Madeleine Vionnet is known today as the greatest dressmaker of all time.
You could be forgiven if you’ve never heard the name Vionnet. Her house was couture only and its heyday was the 1920s through to the early 1940s. In each of those decades she was a leading light on the Paris couture scene, but the label barely exists today compared with better known marques such as Chanel and Dior, and there is no franchise selling perfumes and tote bags and Vionnet ready to wear.
Madeleine Vionnet, born in 1876, had a tough early life that included poverty, a failed marriage and a dead child. She was already middle-aged by the time she became a famous couturier, having worked at the house of Callot Soeurs, among others – a couture house that was famous for its beaded eveningwear.
Quite plain and plump herself, and not given to dressing in the fashion, Vionnet was also bisexual and loved to dress beautiful women, having a particular admiration for South Americans. She had a unique understanding of the female body, and an architect’s abstract interest in clothing as a problem to be solved. The design and seaming of the garment was what interested her, not so much its colour, detail or pattern. She had no interest in creating ‘fashion’ or setting a style – she only wished to create the most beautiful dresses ever seen.
It is her bias dresses for which Vionnet is remembered today. The bias is the 45 degree angle between the warp and the weft of a cloth. Turning fabric to its bias automatically creates stretch and cling in a garment, and the material also falls more sinuously on the body. Until Vionnet’s time, bias-cutting had been used only for small areas of garments such as cuffs, but she revolutionised clothing by using it for entire garments.
She was aided in this by new methods of fabric manufacture, particularly the introduction of tightly twisted silk crepe in very broad widths.
The best of Vionnet’s designs of this era have an architectural, intellectual quality that is very satisfying. They don’t look much on a hanger, but on the body they cling to every curve in a particularly sensual way. The flesh-pink satin dress above is outwardly modest, but just look at the position of the slit above the breast – it promises considerable exposure if you make the wrong move.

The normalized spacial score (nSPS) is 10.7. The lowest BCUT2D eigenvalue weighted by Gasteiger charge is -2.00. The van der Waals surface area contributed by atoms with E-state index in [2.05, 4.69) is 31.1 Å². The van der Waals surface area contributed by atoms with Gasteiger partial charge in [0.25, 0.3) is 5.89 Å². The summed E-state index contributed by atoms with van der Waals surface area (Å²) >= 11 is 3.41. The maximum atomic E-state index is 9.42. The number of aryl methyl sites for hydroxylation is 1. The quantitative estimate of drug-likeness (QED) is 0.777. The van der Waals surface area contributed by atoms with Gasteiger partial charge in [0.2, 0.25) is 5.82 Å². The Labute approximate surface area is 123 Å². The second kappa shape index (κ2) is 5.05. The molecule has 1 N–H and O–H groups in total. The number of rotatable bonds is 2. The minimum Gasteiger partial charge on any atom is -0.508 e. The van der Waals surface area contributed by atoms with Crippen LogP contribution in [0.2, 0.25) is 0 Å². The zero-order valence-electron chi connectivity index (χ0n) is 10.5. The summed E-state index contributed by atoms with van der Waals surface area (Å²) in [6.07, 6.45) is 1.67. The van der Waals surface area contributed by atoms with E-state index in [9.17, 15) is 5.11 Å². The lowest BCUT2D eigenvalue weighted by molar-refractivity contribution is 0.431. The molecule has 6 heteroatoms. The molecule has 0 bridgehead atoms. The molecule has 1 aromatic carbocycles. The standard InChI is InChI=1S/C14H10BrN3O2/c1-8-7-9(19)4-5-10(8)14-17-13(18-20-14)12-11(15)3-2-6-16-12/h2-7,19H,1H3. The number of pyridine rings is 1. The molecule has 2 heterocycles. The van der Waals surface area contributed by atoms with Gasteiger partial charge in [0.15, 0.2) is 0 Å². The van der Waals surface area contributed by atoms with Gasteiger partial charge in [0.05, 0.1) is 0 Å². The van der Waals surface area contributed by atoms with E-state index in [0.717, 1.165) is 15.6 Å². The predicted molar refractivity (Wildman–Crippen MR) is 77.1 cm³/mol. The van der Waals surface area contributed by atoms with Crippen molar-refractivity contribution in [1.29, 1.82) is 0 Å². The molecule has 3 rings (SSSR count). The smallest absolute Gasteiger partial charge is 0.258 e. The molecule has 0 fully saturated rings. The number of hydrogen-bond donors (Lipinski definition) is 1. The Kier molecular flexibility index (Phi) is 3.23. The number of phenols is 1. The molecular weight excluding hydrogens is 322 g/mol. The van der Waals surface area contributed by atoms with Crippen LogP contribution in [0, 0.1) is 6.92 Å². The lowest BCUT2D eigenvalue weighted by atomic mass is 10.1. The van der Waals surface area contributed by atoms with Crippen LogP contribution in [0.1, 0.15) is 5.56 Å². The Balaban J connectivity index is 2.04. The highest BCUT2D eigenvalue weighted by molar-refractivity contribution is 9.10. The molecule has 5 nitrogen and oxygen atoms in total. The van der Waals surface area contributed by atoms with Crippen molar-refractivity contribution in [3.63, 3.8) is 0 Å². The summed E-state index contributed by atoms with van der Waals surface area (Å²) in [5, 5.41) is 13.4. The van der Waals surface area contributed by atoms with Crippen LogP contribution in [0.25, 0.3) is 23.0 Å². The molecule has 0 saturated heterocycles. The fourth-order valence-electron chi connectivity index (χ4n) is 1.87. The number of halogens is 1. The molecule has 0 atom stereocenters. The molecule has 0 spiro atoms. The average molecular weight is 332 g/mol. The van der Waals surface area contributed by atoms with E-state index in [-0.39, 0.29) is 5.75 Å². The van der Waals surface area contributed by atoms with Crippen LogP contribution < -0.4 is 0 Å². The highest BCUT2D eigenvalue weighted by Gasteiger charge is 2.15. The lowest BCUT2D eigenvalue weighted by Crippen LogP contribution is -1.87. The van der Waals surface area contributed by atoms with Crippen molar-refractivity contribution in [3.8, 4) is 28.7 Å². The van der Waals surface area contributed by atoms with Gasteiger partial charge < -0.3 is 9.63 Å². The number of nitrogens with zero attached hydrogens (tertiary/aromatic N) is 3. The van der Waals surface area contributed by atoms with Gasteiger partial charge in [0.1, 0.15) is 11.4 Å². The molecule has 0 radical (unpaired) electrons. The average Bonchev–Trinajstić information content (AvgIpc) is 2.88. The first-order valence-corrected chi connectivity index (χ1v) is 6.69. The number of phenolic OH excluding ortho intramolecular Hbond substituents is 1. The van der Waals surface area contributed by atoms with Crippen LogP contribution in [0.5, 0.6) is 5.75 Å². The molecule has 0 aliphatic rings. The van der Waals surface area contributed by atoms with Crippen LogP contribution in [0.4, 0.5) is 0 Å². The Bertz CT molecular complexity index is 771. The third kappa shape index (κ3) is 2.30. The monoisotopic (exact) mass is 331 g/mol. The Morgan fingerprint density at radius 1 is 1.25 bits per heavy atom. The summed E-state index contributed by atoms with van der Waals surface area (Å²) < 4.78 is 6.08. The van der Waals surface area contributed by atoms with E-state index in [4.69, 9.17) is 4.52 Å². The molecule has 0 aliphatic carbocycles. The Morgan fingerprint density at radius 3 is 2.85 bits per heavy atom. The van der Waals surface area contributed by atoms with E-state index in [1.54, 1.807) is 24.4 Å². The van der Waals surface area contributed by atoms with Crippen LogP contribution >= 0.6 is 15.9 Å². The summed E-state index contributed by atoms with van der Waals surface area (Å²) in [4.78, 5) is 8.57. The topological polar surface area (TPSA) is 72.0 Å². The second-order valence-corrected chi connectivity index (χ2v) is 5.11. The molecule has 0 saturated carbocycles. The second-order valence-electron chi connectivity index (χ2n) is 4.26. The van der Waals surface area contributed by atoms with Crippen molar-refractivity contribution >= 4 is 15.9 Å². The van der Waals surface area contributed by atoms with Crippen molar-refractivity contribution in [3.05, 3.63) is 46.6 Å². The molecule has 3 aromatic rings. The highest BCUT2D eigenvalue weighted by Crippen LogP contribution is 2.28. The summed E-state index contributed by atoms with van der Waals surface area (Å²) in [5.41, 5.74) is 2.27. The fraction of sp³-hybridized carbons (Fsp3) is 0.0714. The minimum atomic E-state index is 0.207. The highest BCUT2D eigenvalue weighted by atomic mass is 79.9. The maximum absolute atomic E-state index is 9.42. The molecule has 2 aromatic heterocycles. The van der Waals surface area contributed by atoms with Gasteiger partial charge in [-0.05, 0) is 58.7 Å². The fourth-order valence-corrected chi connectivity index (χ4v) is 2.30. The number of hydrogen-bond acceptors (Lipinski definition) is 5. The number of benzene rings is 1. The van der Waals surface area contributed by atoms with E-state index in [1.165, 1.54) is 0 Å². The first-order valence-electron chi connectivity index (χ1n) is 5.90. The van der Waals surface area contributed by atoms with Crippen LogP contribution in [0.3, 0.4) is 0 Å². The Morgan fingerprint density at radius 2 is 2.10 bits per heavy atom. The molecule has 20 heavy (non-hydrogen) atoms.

Vionnet’s designs went through several phases. In the 1920s, they were based on geometric shapes such as squares and triangles, often with panels flying free, and she used a great deal of embroidery and beading inspired by both Egypt and Greece.
By 1930 she was designing simpler gowns based on triangles, often backless and usually bias-cut – these are among the most beautiful gowns ever made and every one of them is now a collector’s item. To see most of them, you have to visit a museum such as the Victoria and Albert in London.
By the late 1930s, she had moved on to full-skirted ballgowns, often of the finest black silk Chantilly lace over fabrics such as lame (left), or with embroidery graduated from waist to hem.
Her daywear is less well known, but this grey wool outfit (right) is a good example – the dress goes on over the head and is cut entirely without seams.
Vionnet closed her Paris house when the Nazis invaded France in 1939 and never reopened it. She was already 63 at the time and for the rest of her life she remained in genteel retirement, living to be almost 100 and dying in 1975.
Her name may be almost forgotten, except to those in the know, but her influence on modern dress design is incalculable.